Dimapur, December 3: Art & Culture Department presented cultural extravaganza at Hornbill Festival Kisama from different tribes of Nagaland on Monday. Member Secretary, Indira Gandhi National University Centre for Arts (IGNUCA), Dr Sachindanand Joshi was the chief guest, with Advisor , Rural Development, Dr Nicky Kire and Advisor F&ES, SIRD, R&R Phowang Konyak as the host for the event.
Dr Sachindanand said Hornbill Festival showcases the talent and creativity of the Nagas which adds to the rich cultural heritage of the Indian civilization. Explaining that IGNUCA documents, preserves and conserve the various arts of the country and Indian origin across the world, Joshi expressed his happiness on being associated with the Hornbill Festival and hoped that IGNUCA association with the state will further be strengthened in years to come.
The cultural programme began with the first Phita dance by the Angami tribe, a warrior dance performed by man folk. However with the changing of times, women also perform alongside men. Phita is performed during Kida Ki Nyi (friendship rituals) where friendly villages host each others. Observing these rituals assures that friendly village’s stand with each other in good and bad times. Phita is also performed during Sokienyi (harvest festival) where male members perform rituals to cleanse their body and spirit.
Hornbill dance performed by the Ao tribe honouring the grand hornbill bird which is regarded as a symbol of valour, faithfulness and noble disposition, much admired for its majestic movements and instinctive alertness. The dance imitate the footsteps of the bird as it feasts leisurely on top of the tree with pride, hoping from one branch to the other selecting and feasting on their choicest fruits.
Kubo Lichi Kemhou Ketsu (blowing of traditional trumpet) is a cultural item performed by the Chakasang tribe. The trumpet is blown signaling that the newly harvested food items are ready for consumption and the time for festivities had arrived.
The Chang tribe also demonstrated Tongten Senbu (pulling of traditional log drum) as log drums during the time of our forefathers was regarded as the most integral part of the morung and also used for sounding victory during war, natural calamities and even to announce the death of a person. The tree for the log drum is carefully selected through rituals and giving particular names that is to be called after identifying weather it is male or female. The villagers would sing folk songs while pulling the log drum.
The Wangla dance is performed by the Garo tribe during the Wangla festival which is a post- harvest festival. The gestures and movements of the dancers reflect the effort of rice plantation and harvesting. This was followed by an emotional folk song by the Khaimniungan troupe called Ho-E Tsu which is sung during “shai”, a feast organised by a rich man. They sing for abundant blessings to be bestowed upon the host for the good of the people.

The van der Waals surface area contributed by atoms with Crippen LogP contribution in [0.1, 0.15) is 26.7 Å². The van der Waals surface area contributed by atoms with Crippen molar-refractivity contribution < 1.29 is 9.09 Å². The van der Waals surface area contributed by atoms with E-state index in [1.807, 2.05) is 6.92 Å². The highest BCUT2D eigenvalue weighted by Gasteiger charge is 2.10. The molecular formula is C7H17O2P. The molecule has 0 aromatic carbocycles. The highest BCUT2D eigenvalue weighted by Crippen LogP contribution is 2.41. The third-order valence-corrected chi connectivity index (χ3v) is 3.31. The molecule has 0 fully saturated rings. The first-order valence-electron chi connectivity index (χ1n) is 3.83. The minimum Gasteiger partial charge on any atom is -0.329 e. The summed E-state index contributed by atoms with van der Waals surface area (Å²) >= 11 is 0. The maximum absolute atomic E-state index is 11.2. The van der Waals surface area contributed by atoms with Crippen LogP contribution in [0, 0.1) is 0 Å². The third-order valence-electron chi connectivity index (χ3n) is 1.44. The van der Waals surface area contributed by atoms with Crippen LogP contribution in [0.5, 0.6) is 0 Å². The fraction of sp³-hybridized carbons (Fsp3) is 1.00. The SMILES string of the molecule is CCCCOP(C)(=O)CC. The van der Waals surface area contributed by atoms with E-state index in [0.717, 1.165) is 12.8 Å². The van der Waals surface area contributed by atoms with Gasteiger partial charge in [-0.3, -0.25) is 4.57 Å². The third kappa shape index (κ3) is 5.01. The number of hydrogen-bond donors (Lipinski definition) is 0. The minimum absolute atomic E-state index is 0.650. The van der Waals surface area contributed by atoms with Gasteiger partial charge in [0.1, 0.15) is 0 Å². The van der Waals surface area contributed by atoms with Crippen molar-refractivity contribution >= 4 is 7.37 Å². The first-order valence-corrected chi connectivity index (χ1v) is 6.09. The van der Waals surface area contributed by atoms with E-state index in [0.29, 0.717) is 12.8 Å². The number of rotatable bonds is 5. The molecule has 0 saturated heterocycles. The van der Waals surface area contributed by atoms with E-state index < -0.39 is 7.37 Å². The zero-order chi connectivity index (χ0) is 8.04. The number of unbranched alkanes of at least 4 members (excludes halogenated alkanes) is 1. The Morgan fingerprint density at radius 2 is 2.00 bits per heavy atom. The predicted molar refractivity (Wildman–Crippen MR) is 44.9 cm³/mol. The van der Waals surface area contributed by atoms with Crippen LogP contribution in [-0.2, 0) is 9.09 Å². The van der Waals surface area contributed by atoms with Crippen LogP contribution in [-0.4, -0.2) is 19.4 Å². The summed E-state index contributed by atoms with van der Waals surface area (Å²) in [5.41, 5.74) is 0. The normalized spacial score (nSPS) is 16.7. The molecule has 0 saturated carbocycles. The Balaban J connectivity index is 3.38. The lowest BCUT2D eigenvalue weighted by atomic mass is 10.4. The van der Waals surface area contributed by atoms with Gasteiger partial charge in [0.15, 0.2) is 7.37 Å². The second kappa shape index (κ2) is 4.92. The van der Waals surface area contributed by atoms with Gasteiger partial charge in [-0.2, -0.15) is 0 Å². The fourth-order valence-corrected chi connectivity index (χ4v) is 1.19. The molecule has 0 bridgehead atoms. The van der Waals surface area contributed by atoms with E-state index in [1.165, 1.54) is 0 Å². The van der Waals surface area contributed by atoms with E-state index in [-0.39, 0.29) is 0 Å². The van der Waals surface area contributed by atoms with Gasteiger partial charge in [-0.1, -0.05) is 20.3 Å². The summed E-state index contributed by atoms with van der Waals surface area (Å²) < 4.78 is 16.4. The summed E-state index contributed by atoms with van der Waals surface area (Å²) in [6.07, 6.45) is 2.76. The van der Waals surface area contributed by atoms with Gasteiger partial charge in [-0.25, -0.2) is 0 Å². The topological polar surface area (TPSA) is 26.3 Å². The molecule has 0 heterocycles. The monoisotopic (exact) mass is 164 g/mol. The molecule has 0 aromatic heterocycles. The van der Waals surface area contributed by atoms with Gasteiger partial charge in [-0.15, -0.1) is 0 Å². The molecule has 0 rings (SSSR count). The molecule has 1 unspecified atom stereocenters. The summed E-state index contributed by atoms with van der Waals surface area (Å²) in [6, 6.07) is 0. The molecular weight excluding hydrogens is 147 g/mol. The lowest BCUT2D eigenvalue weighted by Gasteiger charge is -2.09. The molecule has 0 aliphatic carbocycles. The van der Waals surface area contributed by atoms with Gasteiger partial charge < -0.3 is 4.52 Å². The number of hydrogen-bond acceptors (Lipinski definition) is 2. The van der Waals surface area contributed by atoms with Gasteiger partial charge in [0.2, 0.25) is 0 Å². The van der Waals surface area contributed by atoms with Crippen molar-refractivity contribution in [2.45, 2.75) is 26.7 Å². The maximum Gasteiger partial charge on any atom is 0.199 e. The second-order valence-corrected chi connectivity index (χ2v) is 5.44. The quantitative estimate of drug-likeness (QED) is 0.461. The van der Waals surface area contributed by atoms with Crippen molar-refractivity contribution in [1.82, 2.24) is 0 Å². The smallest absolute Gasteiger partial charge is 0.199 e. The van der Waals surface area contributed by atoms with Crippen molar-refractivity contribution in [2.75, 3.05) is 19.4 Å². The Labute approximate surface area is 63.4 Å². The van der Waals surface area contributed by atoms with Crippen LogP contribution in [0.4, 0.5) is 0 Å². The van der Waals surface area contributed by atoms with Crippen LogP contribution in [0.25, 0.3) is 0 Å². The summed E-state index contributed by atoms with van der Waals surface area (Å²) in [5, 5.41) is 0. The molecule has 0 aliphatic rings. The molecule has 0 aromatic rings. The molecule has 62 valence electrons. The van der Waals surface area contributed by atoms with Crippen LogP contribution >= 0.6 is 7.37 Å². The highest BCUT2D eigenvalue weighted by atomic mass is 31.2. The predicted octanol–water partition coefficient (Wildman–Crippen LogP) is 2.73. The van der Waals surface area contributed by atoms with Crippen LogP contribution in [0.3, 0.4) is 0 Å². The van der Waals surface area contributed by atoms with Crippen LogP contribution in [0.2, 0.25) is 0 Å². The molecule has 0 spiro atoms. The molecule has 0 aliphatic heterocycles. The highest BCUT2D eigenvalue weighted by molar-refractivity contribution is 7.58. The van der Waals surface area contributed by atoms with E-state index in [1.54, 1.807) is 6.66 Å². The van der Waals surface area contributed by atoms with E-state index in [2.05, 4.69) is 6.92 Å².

The Konyak troupe performed Leaphet, bamboo dance which is characterised by the use of bamboo staves, kept in cross horizontal forms on the ground. This dance is a part of physical training imparted to the youngsters.
The EkhyoShari dance, the victory dance was presented by the Lotha Troupe. This dance signifies the feat of bravery and courage and the head hunters were greatly honoured. Also, the warriors received marriage proposals as every family considered it an honour to be associated with a warrior. All villagers participated in the dance.
Naü-ü Asho, lullaby of the babysitters was performed by the Phom troupe. This song is a dedication for the unfailing love of the mothers towards their children, and represented the bond that binds humanity.
Pochury cultural troupe performed folk dance Athso Theserie, in which performers leap up high and stamp on the ground, signifying their strength, flexibility and alertness which they employ to fight their enemies during the war.
The Kachari cultural troupe performed the indigenous game Goda Jang Konsa Dobani. Rengma cultural troupe performed cotton spinning song, Tefü Kethyü Lü which is sung while engaged in the task of spinning cotton by young girls. Thsakuk nyinging (butterfly dance) a dance performed by the Sangtam tribe. The sight of butterflies flying towards the river in the month of October and November signified that winter is near and is time for hunting and fishing. The song also praises the butterfly. The Sumi tribe also performed aphilo kuwo (war dance) and enthralled the audience. The Yimchunger tribe also performed Khuyh Achihkhi a traditional game which is performed by the women during the festivals and other special occasions. It is played with a wild disc know khuyih which has to be placed in the drawn rectangular lines with several more lines drawn within it. The Phanjang Village cultural troupe performed the Jangcha Lam dance which is dedicated to a warrior named Jangcha who was known for his strength and skills.
The Zeliang cultural troupe performed Herie Lim, a dance which is a tribute to the great Hornbill bird. It attempts to capture the movement of excited flocks of hornbills feeding on the fruit trees.
The host for the cultural programme were Minister for Health & Family Welfare, S. Pangnyu Phom and Advisor, IT, S&T, NRE, Mmhonlumo Kikon.
(Page News Service)